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The mainframe is back

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So much for the "dinosaur" label. Sales of IBM's mainframe, now referred to as the zSeries, are growing at remarkable rate, not experienced since its heyday - indeed if current mainframe growth continues, then the mainframe is emerging like a phoenix from the flames.

In its latest earnings report, IBM showed mainframe revenue growth of 44 per cent, year over year. The mainframe has delivered remarkable performance over the last four quarters to become IBM's largest hardware growth segment. So where's the growth coming from?

According to, IBM CEO Sam Palmisano, it comes from the move to On Demand and server consolidation, which is anyway a precursor to implementing any kind of On Demand strategy. Sam should be pleased, given that IBM has invested over $1bn in the zSeries platform and even introduced new models.

However, there can be little doubt that the jewel in the mainframe crown is Linux in combination with the mainframe's architecture, which delivers an unmatched virtualization capability. The Linux contribution is twofold. It provides applications (and after all its applications that sell computers) and it can act as a useful capability for consolidation projects.

All in all, Linux on the mainframe has a lower TCO that Linux on anything else if you take into account the fact that managing Linux on the mainframe is easier and the vitualization capabilities enable a Linux instance to be very resource efficient. As for the virtualization capability itself, it amounts to the virtualization of everything, from CPU and memory partitioning through to the partitioning of storage and network resources.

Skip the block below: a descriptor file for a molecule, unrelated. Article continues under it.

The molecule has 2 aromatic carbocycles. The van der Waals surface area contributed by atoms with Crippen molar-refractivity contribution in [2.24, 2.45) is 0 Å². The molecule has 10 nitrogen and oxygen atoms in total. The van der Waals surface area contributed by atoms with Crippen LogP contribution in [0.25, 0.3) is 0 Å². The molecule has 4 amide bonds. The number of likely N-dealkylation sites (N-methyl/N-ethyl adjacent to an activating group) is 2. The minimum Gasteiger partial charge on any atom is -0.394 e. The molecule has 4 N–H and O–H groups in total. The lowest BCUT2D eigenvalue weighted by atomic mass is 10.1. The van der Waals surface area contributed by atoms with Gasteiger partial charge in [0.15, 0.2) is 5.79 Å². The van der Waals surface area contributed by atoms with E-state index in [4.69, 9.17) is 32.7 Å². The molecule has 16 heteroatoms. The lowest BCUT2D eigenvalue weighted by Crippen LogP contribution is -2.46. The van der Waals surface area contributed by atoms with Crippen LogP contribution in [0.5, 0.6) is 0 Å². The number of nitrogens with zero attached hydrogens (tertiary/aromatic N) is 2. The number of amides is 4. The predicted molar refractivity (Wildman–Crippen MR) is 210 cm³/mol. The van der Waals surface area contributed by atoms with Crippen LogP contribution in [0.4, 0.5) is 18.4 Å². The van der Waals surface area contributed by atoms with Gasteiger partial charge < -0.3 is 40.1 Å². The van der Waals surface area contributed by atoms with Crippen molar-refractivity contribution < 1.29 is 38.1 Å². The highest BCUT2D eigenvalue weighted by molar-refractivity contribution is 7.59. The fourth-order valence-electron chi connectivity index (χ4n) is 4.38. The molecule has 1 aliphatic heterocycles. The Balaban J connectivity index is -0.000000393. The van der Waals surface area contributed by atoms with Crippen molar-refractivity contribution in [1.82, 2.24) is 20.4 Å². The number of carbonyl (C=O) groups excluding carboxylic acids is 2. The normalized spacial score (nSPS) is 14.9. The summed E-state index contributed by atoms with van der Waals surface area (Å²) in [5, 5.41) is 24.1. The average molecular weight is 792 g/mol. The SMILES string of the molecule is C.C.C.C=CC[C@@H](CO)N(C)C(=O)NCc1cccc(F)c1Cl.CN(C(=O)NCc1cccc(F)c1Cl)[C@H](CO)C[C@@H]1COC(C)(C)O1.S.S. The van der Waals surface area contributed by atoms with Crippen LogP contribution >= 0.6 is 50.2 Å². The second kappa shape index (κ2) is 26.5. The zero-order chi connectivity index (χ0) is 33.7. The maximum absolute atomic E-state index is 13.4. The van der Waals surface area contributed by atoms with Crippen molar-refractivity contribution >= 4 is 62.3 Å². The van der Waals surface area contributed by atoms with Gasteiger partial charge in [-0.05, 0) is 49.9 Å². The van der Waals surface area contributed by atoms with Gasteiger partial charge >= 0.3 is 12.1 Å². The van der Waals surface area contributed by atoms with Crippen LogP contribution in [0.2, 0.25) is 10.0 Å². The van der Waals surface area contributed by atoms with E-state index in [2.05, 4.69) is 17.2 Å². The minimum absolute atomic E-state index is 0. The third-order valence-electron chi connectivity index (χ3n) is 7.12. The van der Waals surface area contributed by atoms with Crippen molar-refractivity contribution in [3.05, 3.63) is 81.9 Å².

Apropos of which, IBM recently announced a similar virtualization capability on its pSeries, which now makes it an aggressive competitor in the Unix market. The latest pSeries offerings will probably cause concern amongst the competition. It runs on the Power 5 processor, which offers awesome performance. The early crop of benchmarks indicate that the pSeries is currently well ahead of the competition. The pSeries is beginning to look very much like a Unix mainframe.

All of this has to be very encouraging for IBM. It has spent more than a decade trying to converge its server products and it has now reached the point where its convergence investments are beginning to pay dividends. The dinosaurs have evolved. They have smaller footprints, they seem to be very adaptable and they're proliferating.

© IT-Analysis.com

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